Yesterday, I took an hour-long walk around the park with a peer in the venture industry. We spoke about the complexities of stakeholder management, the constant tug-of-war with time management and prioritization, and some of the big-picture initiatives for the year ahead. As I’ve now been in my role at USV for more than three years, I also shared with her a fair number of “lessons learned” and mistakes I made early on. (The power of hindsight is a wonderful thing.)
At the end of our walk, she turned to me and said, “You know, a lot of great ideas came out of this conversation today. But I think the thing I’m going to walk away with the most is just knowing that I’m not alone.”
I stopped walking mid-stride and exclaimed, “And that’s EXACTLY the feeling we’re trying to capture with every event that we host for the USV Network!”
Each year at USV, our Network Team organizes more than 150 events and training opportunities for employees across the portfolio, engaging more than 2,300 people on an annual basis. We facilitate dozens (if not hundreds) of one-on-one introductions, we manage a talent network of 1,500 people, and a Slack community of 4,000 members.
That said, a lot of people still ask, “What comes out of all of this? How do you measure success?”
Yes, we use Net Promoter Scores. Yes, we survey people after every event. Yes, we’re constantly iterating on our processes to see who’s showing up. But the truth is, it’s quite possible that that squishy feeling of not feeling alone is the #1 reason we’re all here. That pit-of-your-stomach relief of — “I’m not quite sure how to quantify or use this right now, but I know I do know that I feel a little bit better about my life having done it.” Let’s call it what it is: Empathy and connection.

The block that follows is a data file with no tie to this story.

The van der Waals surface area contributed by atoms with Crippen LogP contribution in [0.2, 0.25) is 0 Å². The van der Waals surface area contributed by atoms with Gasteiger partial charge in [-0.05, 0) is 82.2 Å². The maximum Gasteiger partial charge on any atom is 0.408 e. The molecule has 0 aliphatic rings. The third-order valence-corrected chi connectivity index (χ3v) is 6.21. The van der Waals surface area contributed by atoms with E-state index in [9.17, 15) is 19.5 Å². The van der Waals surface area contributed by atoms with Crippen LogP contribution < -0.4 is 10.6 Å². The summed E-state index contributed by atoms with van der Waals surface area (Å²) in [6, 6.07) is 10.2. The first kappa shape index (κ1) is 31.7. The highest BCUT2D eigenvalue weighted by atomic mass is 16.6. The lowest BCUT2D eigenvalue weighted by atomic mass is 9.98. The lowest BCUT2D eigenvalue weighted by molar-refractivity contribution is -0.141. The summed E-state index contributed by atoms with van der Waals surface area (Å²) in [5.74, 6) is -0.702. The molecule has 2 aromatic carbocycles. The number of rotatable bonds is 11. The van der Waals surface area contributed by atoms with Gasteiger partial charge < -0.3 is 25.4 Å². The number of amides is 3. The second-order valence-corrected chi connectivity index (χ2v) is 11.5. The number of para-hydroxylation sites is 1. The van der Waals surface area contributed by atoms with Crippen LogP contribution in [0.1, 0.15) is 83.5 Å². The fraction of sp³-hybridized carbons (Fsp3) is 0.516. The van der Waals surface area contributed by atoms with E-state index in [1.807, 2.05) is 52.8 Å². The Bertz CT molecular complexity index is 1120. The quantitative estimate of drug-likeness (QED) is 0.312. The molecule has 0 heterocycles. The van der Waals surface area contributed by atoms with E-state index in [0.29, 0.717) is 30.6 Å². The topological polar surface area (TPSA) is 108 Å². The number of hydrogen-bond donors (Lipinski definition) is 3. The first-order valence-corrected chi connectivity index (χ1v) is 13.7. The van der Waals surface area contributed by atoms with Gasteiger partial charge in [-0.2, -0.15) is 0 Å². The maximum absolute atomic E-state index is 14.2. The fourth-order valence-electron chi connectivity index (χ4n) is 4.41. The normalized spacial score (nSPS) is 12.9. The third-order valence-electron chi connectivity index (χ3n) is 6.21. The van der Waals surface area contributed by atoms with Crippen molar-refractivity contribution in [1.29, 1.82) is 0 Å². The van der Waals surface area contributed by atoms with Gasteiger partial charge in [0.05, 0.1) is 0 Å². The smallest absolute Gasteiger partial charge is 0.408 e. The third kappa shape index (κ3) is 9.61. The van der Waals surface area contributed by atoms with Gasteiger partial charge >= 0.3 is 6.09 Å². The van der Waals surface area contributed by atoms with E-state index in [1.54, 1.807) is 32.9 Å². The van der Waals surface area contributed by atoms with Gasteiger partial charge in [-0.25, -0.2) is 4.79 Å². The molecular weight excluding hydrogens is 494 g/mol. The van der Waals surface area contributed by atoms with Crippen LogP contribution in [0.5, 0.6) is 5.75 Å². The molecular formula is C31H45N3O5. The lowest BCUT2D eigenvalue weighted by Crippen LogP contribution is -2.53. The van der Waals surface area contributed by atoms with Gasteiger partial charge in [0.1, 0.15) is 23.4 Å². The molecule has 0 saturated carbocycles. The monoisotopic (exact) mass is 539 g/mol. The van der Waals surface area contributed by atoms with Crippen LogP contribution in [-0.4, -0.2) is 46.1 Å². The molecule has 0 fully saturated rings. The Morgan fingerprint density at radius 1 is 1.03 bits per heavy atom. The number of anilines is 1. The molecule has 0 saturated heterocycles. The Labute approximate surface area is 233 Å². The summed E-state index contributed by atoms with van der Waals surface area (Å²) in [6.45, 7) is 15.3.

While I’ve written before about how to think about measuring the impact of a VC platform strategy, I’ve never really dug into this one particularly nuanced element. So, I’d like to do that today.
The power of empathy in the wild world of startups
Each year, we conduct an all-network survey to help us understand more about the people who work at our companies, what are thinking about, and how we can help. When we ask these employees to share testimonials about how the network helped them the most, we rarely hear about specific examples where people applied what they learned in an actionable context at work.
Instead, what we hear are echoes of the importance of connection and community. Here’s one of my favorite responses:
“I’d describe the most impactful takeaway as simply the reminder that there are other awesome companies experiencing their own challenges. Sometimes it’s not even about the analogy to my work, but more so just comforting in some shared entrepreneurial journey kind of way. Knowing that you’re not alone is a helpful feeling.”
Of course, this “not feeling alone” thing can be a pretty tricky thing to quantify. As my friend pointed out yesterday, “How do you quantify the value of a vacation day policy?” But everybody who takes time off will tell you how wonderful it was to “take time off” or “disconnect” or “recharge.”